Represents the security policy levels for the common language runtime. This class cannot be inherited.
Assembly: mscorlib (in mscorlib.dll)
Thetype exposes the following members.
|FullTrustAssemblies||Obsolete. Gets a list of StrongNameMembershipCondition objects used to determine whether an assembly is a member of the group of assemblies used to evaluate security policy.|
|Label||Gets a descriptive label for the policy level.|
|NamedPermissionSets||Gets a list of named permission sets defined for the policy level.|
|RootCodeGroup||Gets or sets the root code group for the policy level.|
|StoreLocation||Gets the path where the policy file is stored.|
|Type||Gets the type of the policy level.|
|AddFullTrustAssembly(StrongName)||Obsolete. Adds a StrongNameMembershipCondition corresponding to the specified StrongName to the list of StrongNameMembershipCondition objects used to determine whether an assembly is a member of the group of assemblies that should not be evaluated.|
|AddFullTrustAssembly(StrongNameMembershipCondition)||Obsolete. Adds the specified StrongNameMembershipCondition to the list of StrongNameMembershipCondition objects used to determine whether an assembly is a member of the group of assemblies that should not be evaluated.|
|AddNamedPermissionSet||Adds a NamedPermissionSet to the current policy level.|
|ChangeNamedPermissionSet||Replaces a NamedPermissionSet in the current policy level with the specified PermissionSet.|
|CreateAppDomainLevel||Obsolete. Creates a new policy level for use at the application domain policy level.|
|Equals(Object)||Determines whether the specified object is equal to the current object. (Inherited from Object.)|
|FromXml||Reconstructs a security object with a given state from an XML encoding.|
|GetHashCode||Serves as the default hash function. (Inherited from Object.)|
|GetNamedPermissionSet||Returns the NamedPermissionSet in the current policy level with the specified name.|
|GetType||Gets the Type of the current instance. (Inherited from Object.)|
|Recover||Replaces the configuration file for this with the last backup (reflecting the state of policy prior to the last time it was saved) and returns it to the state of the last save.|
|RemoveFullTrustAssembly(StrongName)||Obsolete. Removes an assembly with the specified StrongName from the list of assemblies the policy level uses to evaluate policy.|
|RemoveFullTrustAssembly(StrongNameMembershipCondition)||Obsolete. Removes an assembly with the specified StrongNameMembershipCondition from the list of assemblies the policy level uses to evaluate policy.|
|RemoveNamedPermissionSet(NamedPermissionSet)||Removes the specified NamedPermissionSet from the current policy level.|
|RemoveNamedPermissionSet(String)||Removes the NamedPermissionSet with the specified name from the current policy level.|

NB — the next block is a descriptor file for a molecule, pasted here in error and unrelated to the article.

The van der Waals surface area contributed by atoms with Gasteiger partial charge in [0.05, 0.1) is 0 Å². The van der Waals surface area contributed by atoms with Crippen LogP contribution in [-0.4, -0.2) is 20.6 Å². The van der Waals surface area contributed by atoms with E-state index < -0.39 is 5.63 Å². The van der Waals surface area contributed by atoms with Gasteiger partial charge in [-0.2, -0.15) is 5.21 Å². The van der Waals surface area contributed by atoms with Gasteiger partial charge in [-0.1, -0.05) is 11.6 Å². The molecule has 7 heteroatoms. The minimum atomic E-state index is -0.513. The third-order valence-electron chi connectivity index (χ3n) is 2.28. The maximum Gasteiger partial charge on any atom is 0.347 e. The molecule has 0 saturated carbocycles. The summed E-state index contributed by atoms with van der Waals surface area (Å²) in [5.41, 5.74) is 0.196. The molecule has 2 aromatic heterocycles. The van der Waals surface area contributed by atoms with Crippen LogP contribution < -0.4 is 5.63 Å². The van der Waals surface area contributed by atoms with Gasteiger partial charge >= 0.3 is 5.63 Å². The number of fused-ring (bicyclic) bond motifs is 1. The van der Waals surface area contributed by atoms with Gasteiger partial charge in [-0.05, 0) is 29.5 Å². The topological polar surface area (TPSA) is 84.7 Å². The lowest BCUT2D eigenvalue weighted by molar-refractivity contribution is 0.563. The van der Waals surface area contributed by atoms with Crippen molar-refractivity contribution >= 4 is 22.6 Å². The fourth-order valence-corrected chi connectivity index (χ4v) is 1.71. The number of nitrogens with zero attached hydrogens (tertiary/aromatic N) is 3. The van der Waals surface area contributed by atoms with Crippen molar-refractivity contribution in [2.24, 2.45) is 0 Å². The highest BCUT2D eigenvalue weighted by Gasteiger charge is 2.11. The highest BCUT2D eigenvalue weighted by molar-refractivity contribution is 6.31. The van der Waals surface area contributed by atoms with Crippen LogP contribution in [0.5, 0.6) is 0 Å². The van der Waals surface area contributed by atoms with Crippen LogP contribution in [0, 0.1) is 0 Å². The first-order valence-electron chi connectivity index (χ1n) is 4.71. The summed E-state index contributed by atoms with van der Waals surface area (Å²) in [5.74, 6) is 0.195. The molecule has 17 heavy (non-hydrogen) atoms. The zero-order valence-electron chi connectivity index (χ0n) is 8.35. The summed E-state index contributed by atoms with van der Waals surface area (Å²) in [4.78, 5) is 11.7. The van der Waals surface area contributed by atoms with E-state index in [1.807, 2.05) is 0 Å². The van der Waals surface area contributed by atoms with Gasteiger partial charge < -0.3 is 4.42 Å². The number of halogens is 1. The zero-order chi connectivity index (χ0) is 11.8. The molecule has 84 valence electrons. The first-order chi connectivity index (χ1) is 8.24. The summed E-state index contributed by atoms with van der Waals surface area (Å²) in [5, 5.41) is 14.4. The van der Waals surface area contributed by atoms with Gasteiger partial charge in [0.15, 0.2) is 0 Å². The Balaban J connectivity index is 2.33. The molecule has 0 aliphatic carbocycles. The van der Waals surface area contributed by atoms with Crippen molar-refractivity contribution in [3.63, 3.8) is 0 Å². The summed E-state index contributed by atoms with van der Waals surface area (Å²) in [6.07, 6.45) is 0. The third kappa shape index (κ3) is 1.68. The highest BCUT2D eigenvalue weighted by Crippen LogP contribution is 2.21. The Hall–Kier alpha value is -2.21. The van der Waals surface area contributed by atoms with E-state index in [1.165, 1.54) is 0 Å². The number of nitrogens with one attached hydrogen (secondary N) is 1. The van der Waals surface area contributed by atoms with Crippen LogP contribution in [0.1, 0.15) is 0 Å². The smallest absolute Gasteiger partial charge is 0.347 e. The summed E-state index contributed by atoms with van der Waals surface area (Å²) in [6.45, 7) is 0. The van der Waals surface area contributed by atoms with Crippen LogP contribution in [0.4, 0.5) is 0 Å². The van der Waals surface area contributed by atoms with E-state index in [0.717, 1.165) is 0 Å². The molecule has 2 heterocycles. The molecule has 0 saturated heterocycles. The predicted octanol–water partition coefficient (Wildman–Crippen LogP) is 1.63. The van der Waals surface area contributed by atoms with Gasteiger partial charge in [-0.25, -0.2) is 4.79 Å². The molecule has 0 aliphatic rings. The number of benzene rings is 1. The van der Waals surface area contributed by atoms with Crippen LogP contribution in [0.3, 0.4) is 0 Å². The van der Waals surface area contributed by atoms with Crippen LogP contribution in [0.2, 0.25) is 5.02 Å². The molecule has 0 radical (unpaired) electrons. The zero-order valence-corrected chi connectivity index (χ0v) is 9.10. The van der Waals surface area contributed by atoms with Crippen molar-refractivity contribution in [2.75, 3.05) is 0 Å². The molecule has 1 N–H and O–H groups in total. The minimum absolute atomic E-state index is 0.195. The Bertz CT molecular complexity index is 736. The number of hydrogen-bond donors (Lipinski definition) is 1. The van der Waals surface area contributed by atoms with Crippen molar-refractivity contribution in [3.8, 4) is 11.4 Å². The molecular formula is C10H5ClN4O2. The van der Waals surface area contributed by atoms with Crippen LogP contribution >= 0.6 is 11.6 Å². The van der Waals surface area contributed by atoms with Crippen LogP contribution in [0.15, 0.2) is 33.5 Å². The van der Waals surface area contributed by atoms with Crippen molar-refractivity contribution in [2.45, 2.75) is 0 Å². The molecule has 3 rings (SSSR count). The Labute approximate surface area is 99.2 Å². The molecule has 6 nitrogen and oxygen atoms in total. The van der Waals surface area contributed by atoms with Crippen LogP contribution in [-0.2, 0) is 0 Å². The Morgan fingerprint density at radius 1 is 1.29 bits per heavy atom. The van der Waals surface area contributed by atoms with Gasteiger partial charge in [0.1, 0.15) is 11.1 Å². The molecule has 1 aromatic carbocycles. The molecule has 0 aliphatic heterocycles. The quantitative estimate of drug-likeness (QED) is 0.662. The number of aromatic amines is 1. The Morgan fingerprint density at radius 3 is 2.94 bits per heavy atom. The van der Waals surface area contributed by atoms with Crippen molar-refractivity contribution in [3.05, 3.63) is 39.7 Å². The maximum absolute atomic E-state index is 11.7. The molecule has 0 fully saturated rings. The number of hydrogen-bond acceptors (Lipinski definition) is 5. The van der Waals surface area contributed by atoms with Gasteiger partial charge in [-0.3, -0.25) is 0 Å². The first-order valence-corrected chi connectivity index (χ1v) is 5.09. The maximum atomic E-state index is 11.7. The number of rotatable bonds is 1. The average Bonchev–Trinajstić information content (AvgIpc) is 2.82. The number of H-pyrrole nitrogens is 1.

|Reset||Returns the current policy level to the default state.|
|Resolve||Resolves policy based on evidence for the policy level, and returns the resulting PolicyStatement.|
|ResolveMatchingCodeGroups||Resolves policy at the policy level and returns the root of a code group tree that matches the evidence.|
|ToString||Returns a string that represents the current object. (Inherited from Object.)|
|ToXml||Creates an XML encoding of the security object and its current state.|
Starting with the .NET Framework 4, the common language runtime (CLR) is moving away from providing security policy for computers. We recommend that you use Windows Software Restriction Policies (SRP) or AppLocker as a replacement for CLR security policy. The information in this topic applies to the .NET Framework version 3.5 and earlier; it does not apply to the .NET Framework 4 and later. For more information about this and other changes, see Security Changes in the .NET Framework.
The highest level of security policy is enterprise-wide. Successive lower levels of hierarchy represent further policy restrictions, but can never grant more permissions than allowed by higher levels. The following policy levels are implemented:
Enterprise: Security policy for all managed code in an enterprise.
Machine: Security policy for all managed code run on the computer.
User: Security policy for all managed code run by the user.
Application domain: Security policy for all managed code in an application.
A policy level consists of a set of code groups organized into a single rooted tree (see CodeGroup), a set of named permission sets that are referenced by the code groups to specify permissions to be granted to code belonging to the code group, and a list of fully-trusted assemblies.
Use SecurityManager.PolicyHierarchy to enumerate the policy levels.
Windows 8.1, Windows Server 2012 R2, Windows 8, Windows Server 2012, Windows 7, Windows Vista SP2, Windows Server 2008 (Server Core Role not supported), Windows Server 2008 R2 (Server Core Role supported with SP1 or later; Itanium not supported)
The .NET Framework does not support all versions of every platform. For a list of the supported versions, see .NET Framework System Requirements.